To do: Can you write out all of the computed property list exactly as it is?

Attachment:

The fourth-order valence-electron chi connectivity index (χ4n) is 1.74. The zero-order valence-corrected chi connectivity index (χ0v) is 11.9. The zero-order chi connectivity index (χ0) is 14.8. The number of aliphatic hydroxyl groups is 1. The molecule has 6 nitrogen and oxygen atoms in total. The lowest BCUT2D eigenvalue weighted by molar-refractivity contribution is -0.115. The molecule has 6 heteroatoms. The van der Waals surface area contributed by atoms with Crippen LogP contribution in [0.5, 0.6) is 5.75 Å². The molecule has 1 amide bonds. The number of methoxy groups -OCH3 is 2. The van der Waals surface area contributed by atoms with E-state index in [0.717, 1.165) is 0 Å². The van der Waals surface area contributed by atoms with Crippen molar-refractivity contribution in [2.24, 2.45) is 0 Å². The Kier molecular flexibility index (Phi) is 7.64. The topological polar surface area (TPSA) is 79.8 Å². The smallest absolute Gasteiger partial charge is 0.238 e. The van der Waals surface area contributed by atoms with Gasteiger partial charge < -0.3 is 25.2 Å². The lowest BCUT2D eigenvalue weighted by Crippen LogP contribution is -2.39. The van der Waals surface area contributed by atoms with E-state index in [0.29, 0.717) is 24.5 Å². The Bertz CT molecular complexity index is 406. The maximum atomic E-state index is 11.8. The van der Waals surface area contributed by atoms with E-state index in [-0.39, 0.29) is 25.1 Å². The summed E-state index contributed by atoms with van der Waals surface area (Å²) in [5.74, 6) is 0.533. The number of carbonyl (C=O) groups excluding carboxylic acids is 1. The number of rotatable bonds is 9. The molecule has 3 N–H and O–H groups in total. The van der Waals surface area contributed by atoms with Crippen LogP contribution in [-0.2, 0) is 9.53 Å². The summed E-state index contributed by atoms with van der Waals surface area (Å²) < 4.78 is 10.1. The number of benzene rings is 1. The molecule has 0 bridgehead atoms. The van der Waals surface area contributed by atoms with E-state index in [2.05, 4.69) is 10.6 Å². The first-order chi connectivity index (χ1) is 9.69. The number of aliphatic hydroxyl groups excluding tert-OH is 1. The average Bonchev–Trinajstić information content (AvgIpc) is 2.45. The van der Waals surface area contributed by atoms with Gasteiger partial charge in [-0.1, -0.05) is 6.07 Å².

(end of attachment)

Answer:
The fourth-order valence-electron chi connectivity index (χ4n) is 1.74. The zero-order valence-corrected chi connectivity index (χ0v) is 11.9. The zero-order chi connectivity index (χ0) is 14.8. The number of aliphatic hydroxyl groups is 1. The molecule has 6 nitrogen and oxygen atoms in total. The lowest BCUT2D eigenvalue weighted by molar-refractivity contribution is -0.115. The molecule has 6 heteroatoms. The van der Waals surface area contributed by atoms with Crippen LogP contribution in [0.5, 0.6) is 5.75 Å². The molecule has 1 amide bonds. The number of methoxy groups -OCH3 is 2. The van der Waals surface area contributed by atoms with E-state index in [0.717, 1.165) is 0 Å². The van der Waals surface area contributed by atoms with Crippen molar-refractivity contribution in [2.24, 2.45) is 0 Å². The Kier molecular flexibility index (Phi) is 7.64. The topological polar surface area (TPSA) is 79.8 Å². The smallest absolute Gasteiger partial charge is 0.238 e. The van der Waals surface area contributed by atoms with Gasteiger partial charge < -0.3 is 25.2 Å². The lowest BCUT2D eigenvalue weighted by Crippen LogP contribution is -2.39. The van der Waals surface area contributed by atoms with E-state index in [0.29, 0.717) is 24.5 Å². The Bertz CT molecular complexity index is 406. The maximum atomic E-state index is 11.8. The van der Waals surface area contributed by atoms with E-state index in [-0.39, 0.29) is 25.1 Å². The summed E-state index contributed by atoms with van der Waals surface area (Å²) in [5.74, 6) is 0.533. The number of carbonyl (C=O) groups excluding carboxylic acids is 1. The number of rotatable bonds is 9. The molecule has 3 N–H and O–H groups in total. The van der Waals surface area contributed by atoms with Crippen LogP contribution in [-0.2, 0) is 9.53 Å². The summed E-state index contributed by atoms with van der Waals surface area (Å²) < 4.78 is 10.1. The number of benzene rings is 1. The molecule has 0 bridgehead atoms. The van der Waals surface area contributed by atoms with E-state index in [2.05, 4.69) is 10.6 Å². The first-order chi connectivity index (χ1) is 9.69. The number of aliphatic hydroxyl groups excluding tert-OH is 1. The average Bonchev–Trinajstić information content (AvgIpc) is 2.45. The van der Waals surface area contributed by atoms with Gasteiger partial charge in [-0.1, -0.05) is 6.07 Å².